Go Hiking: It’s Better For You Than You Thought

hiking, walkingNot feeling healthy? Go hiking. Two new studies from the UK show that a hike, or even a good walk around the city streets, boosts mental and physical health.

A new survey by Ramblers, the British walking charity, found that a quarter of adults in Britain walk for an hour or less a week. And when they’re talking about walking, they don’t mean hitting the trails in the local nature reserve, they mean all types of walking, including walking to the shops, work or school. Presumably walking to the fridge to get another lager isn’t included. Of the more than 2,000 people surveyed, a staggering 43 percent said they walked for only two hours or less a week.

The Ramblers cites government health advisers who recommend that you get 150 minutes of moderate physical activity a week. Walking counts in this, and is one of the easiest ways to get fit. Not only does it reduce the risk of several physical ailments like heart disease, it reduces weight and improves mental activity and emotional well being. It also saves money on gas and public transport.
The British Heart Foundation has more details on their webpage.

Another new study shows that being outside more is more beneficial than we generally think. While many people worry about the harmful effects of the sun, a new study by Edinburgh University has found that UV rays cause the body to produce nitric oxide, a compound that reduces blood pressure. Researchers suspect that the benefits of exposure to the sun may outweigh the risks.

[Photo courtesy Wisconsin Department of Natural Resources]

Best ESL video ever: Japanese diarrhea aerobics

Teaching English as a Second Language can be a great way to see the world. You actually get paid to be immersed in a foreign culture and spend all your time speaking with the locals!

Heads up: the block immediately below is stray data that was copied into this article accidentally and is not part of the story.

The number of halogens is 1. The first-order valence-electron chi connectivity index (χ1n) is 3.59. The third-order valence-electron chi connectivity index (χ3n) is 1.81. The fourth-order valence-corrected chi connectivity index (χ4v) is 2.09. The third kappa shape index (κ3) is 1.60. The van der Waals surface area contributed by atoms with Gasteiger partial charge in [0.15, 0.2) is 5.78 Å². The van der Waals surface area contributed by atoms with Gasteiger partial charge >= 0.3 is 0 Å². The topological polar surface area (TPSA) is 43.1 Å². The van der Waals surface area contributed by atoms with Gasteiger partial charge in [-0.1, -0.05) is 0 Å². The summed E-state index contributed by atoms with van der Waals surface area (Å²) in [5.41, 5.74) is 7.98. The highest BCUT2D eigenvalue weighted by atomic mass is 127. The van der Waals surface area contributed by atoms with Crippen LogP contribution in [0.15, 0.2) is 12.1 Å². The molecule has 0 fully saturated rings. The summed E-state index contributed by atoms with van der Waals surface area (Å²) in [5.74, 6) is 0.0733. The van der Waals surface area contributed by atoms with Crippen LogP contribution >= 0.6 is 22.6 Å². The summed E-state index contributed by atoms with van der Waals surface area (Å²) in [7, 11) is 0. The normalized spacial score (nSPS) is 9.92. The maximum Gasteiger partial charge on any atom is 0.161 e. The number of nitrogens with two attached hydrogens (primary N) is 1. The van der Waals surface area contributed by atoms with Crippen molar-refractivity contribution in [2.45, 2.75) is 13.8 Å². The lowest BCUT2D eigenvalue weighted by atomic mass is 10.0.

Here in Madrid most of the Anglos I know are English teachers, but they all complain that it can sometimes be hard to engage students. That may be because they’re teaching in a traditional classroom environment, like this room full of bored Chinese students submitted by user Strudelmonkey to Gadling’s flickr pool. What not try something different to liven up the lesson?

Back in the Nineties, Fuji TV in Japan decided to break the mold, and came up with Zuiikin’ English, a combination of catchy tunes, scantily clad female exercise goddesses, and important phrases such as “I was robbed by two men” and “It’s your fault that this happened.”

By far the best is the one below, which shows you how to tell someone you’ve eaten some bad sushi and are now paying the price. Note the biologically appropriate pelvic movement.

The Internet being what it is, many of these aerobic sequences have made it onto YouTube, including ones on how to avoid sexual harassment and important phrases for surviving a mugging. It’s all very educational, but don’t expect to scare off your attackers by singing “spare me my life” while hopping up and down and smiling.

If you can read Japanese, check out Zuiikin’ English’s official website and start getting into shape!